Who can apply for Income Support
You can apply for Income Support if you:
are on a low household income
pass the Income Support residence test
are working, looking for work or exempt from looking for work
Income Support residence test
Download the Income Support policy guidelines (size 597kb)
Amount of Income support you can receive
You can call us to get a quick estimate of how much Income Support you might get. It will vary according to your household circumstances, eg:
if you live alone or as a couple
the number of dependent children or young adults living with you
the age and income of non-dependants living with you
any disability and medical needs, including needs of any dependants if you're caring for someone
any earnings, other income or savings you or your partner have
Income Support rates
How to claim Income Support
You need to complete an Income Support claim form and provide specific documents depending on your circumstances. You can download an example of the form below.
If you have a long term illness or disability, you’ll need to complete an extra form.
You must return your form and all the relevant documents within 14 days or the start date of your claim will be affected.
Make sure you provide all the relevant documents, this will reduce the time it takes us to process your claim. If we require any additional information we will contact you directly.
We'll write to you to confirm that your claim has been processed with details of any entitlement.
Download a checklist of documents that covers most circumstances (size 454kb)
Download an example of the Income Support claim form (size 791kb)
Support for people with long term illnesses or disabilities
Looking for work or exempt from working
If you’re an adult under 65, you’re expected to work full-time (35 hours a week) or to look for full-time work.
Some people are only expected to look for part-time work, and some people are not expected to work at all.
If you’re expected to work, you must register as a jobseeker and we will help you look for work. You must visit the Social Security Department regularly and prove that you’re actively seeking work.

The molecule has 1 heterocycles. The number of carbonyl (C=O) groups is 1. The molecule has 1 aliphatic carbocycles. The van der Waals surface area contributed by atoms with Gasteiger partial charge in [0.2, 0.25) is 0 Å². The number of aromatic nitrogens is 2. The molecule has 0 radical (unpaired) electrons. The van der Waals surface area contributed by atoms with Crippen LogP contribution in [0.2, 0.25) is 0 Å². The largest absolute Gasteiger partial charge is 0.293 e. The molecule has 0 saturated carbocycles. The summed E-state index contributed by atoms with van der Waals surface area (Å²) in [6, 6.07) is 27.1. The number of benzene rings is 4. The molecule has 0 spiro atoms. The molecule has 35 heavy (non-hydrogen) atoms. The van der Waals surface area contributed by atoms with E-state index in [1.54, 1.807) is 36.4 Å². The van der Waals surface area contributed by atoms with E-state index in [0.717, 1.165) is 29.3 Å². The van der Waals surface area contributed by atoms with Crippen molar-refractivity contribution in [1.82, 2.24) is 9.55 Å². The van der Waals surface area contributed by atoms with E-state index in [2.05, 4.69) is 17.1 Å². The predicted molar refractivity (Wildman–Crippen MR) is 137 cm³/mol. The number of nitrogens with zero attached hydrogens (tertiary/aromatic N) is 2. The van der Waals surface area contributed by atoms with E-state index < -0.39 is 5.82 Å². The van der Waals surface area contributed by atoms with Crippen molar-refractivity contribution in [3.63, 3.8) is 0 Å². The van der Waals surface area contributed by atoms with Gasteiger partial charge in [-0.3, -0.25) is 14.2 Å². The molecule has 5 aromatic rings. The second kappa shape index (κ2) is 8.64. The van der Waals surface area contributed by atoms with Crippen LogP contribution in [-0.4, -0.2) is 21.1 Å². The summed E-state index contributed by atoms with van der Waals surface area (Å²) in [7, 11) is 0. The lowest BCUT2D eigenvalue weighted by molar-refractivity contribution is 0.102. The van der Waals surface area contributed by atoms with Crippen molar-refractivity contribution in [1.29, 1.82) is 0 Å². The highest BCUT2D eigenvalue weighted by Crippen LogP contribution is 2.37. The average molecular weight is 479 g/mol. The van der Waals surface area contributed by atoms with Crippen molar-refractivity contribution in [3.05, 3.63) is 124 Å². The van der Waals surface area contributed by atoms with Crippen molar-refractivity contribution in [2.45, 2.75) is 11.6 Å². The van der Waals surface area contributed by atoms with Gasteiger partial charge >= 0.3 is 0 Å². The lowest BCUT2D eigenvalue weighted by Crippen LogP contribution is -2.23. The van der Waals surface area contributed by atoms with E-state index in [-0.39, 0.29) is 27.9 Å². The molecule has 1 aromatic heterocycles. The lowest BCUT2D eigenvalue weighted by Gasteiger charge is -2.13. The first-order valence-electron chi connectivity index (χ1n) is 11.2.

If you don’t prove that you’re looking for work
If you don’t do enough to look for work, you’ll receive a written warning.
If you ignore this warning, your benefit will be cut and all payments to your Income Support Household will eventually be stopped.
If you leave work without good reason, your Income Support claim will also be affected.
Income Support: what happens if you leave your job or fail to look for work
Who is covered under an Income Support claim
Your Income Support benefit is based on the needs and income of your family unit, which is known as an 'Income Support Household'.
A ‘household’ can be any of the following:
one person living alone
a couple (married, unmarried or civil partners)
a family living together at the same address with children under school leaving age or still in full time education
A young adult who is a jobseeker will be included in the family household up to the age of 25.
Any other family members won’t be part of your Income Support Household, even if they share a property with you.
For example, if an elderly relative lives with their son or daughter, the child and the parent would each be a separate Income Support Household and would have to make a separate claim.
Each adult who is included in an Income Support Household must pass the Income Support residence test.
Income Support residence test
Special payments, exceptional payments and emergencies
Certain households may qualify for other payments, including help with heating costs or those with a long-term illness, disability or very young children.
Special payments may also be made to meet urgent or essential expenses. The Social Security minister can also make them to people who wouldn’t normally qualify for Income Support.
Special payments: help with emergency costs
Food Costs Bonus and Cold Weather Bonus
Appealing an Income Support decision
If you’re unhappy with an Income Support decision, you can ask for it to be reviewed.
If you still don’t agree with the decision, you can appeal to an independent tribunal.
If you think a Social Security decision is wrong